I know before I even start I’ve lost some of you. “The Healthcare Reform Law is an infringement on personal liberty. I am being forced to buy a product/service that I may or may not feel I even need!” Well, yes, you’re kind of right (“it’s a tax and therefore constitutional” argument aside), but please just hear me out through this series: a lot of the healthcare reform laws are actually good for personal liberty (though not necessarily corporate liberty). There are parts of the healthcare law I don’t like but I really, truly believe that certain aspects of the law will improve the lives of Americans without infringing on personal liberties. In Part One I’ll be exclusively discussing the hotly debated birth control section of the law.
First I’d like to address the “taxpayer funded birth control” er, myth. It’s not exactly a myth so much as a misdirection. Actually, your taxes have always paid for birth control in the form of medicare/medicaid tax, so the fact that it will continue to do so is more or less irrelevant. It’s likely that the idea of the (now copay-free) birth control being footed by the state was the result of misinterpretations regarding the Obama Administration’s 2011 recommendations regarding birth control implementation in healthcare reform (namely that it should be totally free and easily available). This was only a recommendation and was NOT enacted in the law. There is no universal birth control healthcare for all women that is state funded. It doesn’t exist.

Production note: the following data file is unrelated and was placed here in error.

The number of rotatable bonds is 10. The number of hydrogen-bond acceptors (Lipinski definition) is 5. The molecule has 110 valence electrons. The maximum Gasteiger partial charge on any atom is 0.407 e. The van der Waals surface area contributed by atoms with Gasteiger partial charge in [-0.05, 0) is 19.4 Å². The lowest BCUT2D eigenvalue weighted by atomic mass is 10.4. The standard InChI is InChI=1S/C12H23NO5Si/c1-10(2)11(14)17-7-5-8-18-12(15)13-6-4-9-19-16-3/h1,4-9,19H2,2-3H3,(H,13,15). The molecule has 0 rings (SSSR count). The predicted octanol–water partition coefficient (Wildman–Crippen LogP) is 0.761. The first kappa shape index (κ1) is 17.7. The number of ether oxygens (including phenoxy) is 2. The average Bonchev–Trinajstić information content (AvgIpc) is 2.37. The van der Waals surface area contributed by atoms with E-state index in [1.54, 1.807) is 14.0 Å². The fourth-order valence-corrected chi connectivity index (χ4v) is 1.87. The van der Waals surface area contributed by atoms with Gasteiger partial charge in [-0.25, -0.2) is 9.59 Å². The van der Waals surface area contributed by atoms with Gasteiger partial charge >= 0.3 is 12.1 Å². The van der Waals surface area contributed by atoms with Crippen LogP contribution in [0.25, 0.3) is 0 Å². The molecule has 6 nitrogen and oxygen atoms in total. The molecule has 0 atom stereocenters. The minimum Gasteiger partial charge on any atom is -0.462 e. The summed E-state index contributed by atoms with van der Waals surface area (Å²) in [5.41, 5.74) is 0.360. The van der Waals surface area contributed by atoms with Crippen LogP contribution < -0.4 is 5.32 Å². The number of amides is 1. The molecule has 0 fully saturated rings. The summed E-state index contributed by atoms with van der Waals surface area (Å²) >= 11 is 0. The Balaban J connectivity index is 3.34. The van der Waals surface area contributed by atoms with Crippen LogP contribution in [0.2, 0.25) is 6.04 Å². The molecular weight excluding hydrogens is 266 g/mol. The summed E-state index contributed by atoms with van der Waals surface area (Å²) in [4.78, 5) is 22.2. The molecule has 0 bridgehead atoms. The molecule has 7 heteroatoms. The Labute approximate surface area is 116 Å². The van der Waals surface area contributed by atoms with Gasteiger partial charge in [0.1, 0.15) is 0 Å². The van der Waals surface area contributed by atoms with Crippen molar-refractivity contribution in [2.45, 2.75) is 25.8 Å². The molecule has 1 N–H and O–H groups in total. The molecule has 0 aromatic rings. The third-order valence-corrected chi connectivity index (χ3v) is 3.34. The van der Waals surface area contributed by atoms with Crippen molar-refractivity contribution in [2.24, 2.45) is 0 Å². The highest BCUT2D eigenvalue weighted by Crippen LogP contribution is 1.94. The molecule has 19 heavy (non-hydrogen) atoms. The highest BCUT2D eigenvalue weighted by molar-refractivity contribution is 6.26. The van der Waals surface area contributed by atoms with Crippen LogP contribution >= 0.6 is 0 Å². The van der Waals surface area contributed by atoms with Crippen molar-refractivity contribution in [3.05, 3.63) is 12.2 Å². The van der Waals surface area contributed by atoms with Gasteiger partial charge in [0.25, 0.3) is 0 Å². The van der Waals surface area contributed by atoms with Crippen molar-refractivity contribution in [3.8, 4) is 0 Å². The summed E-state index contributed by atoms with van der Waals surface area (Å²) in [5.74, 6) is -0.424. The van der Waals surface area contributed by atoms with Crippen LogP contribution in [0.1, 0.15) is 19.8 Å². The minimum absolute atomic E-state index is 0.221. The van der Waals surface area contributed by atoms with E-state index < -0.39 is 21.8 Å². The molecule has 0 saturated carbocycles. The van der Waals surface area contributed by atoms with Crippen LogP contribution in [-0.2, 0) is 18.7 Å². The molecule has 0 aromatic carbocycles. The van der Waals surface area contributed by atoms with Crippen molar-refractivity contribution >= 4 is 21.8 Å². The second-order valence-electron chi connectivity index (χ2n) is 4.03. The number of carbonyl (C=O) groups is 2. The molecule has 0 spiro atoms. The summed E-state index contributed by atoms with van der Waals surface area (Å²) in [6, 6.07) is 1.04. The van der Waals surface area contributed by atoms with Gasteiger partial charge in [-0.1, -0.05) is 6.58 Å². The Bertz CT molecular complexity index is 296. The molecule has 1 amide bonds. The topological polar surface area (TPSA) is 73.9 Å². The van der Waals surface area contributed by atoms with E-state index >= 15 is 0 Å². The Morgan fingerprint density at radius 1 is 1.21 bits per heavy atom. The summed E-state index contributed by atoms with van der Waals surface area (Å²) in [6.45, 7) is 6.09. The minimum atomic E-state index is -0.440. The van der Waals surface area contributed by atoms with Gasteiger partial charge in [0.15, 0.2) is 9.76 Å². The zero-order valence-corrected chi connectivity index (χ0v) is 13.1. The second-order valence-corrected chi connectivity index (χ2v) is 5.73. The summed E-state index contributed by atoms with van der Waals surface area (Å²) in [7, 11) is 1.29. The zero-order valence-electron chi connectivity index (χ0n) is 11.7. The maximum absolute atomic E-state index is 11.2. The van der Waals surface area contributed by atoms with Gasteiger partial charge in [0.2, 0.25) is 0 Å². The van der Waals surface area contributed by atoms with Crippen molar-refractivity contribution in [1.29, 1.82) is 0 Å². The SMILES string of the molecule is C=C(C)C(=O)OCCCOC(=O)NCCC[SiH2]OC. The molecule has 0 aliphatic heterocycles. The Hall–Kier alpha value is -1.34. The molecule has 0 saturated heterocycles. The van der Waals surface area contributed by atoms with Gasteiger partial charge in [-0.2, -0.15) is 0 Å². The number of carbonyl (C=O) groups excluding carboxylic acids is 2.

Second, health insurance companies covering birth control saves taxpayers a huge amount of money by reducing the number of unplanned children. Besides the obvious fact that having fewer unplanned children means fewer of those children on medicaid, giving women the opportunity to establish a career before having children also means fewer families on food assistance, TANF, et cetera. For example, in Texas, cutting money from family planning centers will eventually increase the welfare burden in that state by $200 million. There is no reason to think that the inverse wouldn’t be true—that by requiring that insurances cover birth control, the overall welfare burden would also be lessened.
Welfare programs make up a relatively small part of of the federal budget (12%) but eliminating even a small portion of that represents a significant decrease in the tax burden. Any reasonable steps we can make to do that should be taken.
Ultimately, while I disagree with the decision of the Supreme Court to force the purchase of health insurance (which I’ll get to later), the outcome of the birth control mandate will lead to increased self-sufficiency in the population and in turn, lower taxes. This is one part of increasing personal liberty for everyone; by compelling insurers to provide benefits that allow half the workforce to more easily delay birth until they are financially able to raise a child with their own means, the other half of the work force financially benefits as well.